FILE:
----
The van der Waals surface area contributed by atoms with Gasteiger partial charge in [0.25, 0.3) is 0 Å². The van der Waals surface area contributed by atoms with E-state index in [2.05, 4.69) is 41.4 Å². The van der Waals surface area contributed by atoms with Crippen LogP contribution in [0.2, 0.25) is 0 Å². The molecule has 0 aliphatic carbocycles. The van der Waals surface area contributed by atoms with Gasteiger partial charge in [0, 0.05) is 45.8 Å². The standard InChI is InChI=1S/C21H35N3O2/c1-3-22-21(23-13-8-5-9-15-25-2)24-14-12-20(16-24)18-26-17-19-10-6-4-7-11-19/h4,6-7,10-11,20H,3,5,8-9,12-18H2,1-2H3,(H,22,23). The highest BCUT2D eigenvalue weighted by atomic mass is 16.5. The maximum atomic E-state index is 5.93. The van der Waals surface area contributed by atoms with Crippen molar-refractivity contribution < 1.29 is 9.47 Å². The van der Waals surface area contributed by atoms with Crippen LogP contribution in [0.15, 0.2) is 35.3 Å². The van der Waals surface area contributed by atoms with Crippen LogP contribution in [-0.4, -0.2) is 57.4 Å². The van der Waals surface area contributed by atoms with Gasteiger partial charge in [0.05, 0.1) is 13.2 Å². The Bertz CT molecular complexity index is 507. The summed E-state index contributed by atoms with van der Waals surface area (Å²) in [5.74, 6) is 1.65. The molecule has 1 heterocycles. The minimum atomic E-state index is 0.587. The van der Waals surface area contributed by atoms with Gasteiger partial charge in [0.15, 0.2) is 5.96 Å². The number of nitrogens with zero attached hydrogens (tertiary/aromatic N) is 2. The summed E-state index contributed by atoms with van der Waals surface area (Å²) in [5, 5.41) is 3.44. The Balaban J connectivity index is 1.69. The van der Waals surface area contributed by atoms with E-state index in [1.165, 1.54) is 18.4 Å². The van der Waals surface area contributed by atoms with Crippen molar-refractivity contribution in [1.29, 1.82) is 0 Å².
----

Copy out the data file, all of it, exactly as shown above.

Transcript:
The van der Waals surface area contributed by atoms with Gasteiger partial charge in [0.25, 0.3) is 0 Å². The van der Waals surface area contributed by atoms with E-state index in [2.05, 4.69) is 41.4 Å². The van der Waals surface area contributed by atoms with Crippen LogP contribution in [0.2, 0.25) is 0 Å². The molecule has 0 aliphatic carbocycles. The van der Waals surface area contributed by atoms with Gasteiger partial charge in [0, 0.05) is 45.8 Å². The standard InChI is InChI=1S/C21H35N3O2/c1-3-22-21(23-13-8-5-9-15-25-2)24-14-12-20(16-24)18-26-17-19-10-6-4-7-11-19/h4,6-7,10-11,20H,3,5,8-9,12-18H2,1-2H3,(H,22,23). The highest BCUT2D eigenvalue weighted by atomic mass is 16.5. The maximum atomic E-state index is 5.93. The van der Waals surface area contributed by atoms with Crippen molar-refractivity contribution < 1.29 is 9.47 Å². The van der Waals surface area contributed by atoms with Crippen LogP contribution in [0.15, 0.2) is 35.3 Å². The van der Waals surface area contributed by atoms with Crippen LogP contribution in [-0.4, -0.2) is 57.4 Å². The van der Waals surface area contributed by atoms with Gasteiger partial charge in [0.05, 0.1) is 13.2 Å². The Bertz CT molecular complexity index is 507. The summed E-state index contributed by atoms with van der Waals surface area (Å²) in [5.74, 6) is 1.65. The molecule has 1 heterocycles. The minimum atomic E-state index is 0.587. The van der Waals surface area contributed by atoms with Gasteiger partial charge in [0.15, 0.2) is 5.96 Å². The number of nitrogens with zero attached hydrogens (tertiary/aromatic N) is 2. The summed E-state index contributed by atoms with van der Waals surface area (Å²) in [5, 5.41) is 3.44. The Balaban J connectivity index is 1.69. The van der Waals surface area contributed by atoms with E-state index in [1.165, 1.54) is 18.4 Å². The van der Waals surface area contributed by atoms with Crippen molar-refractivity contribution in [1.29, 1.82) is 0 Å².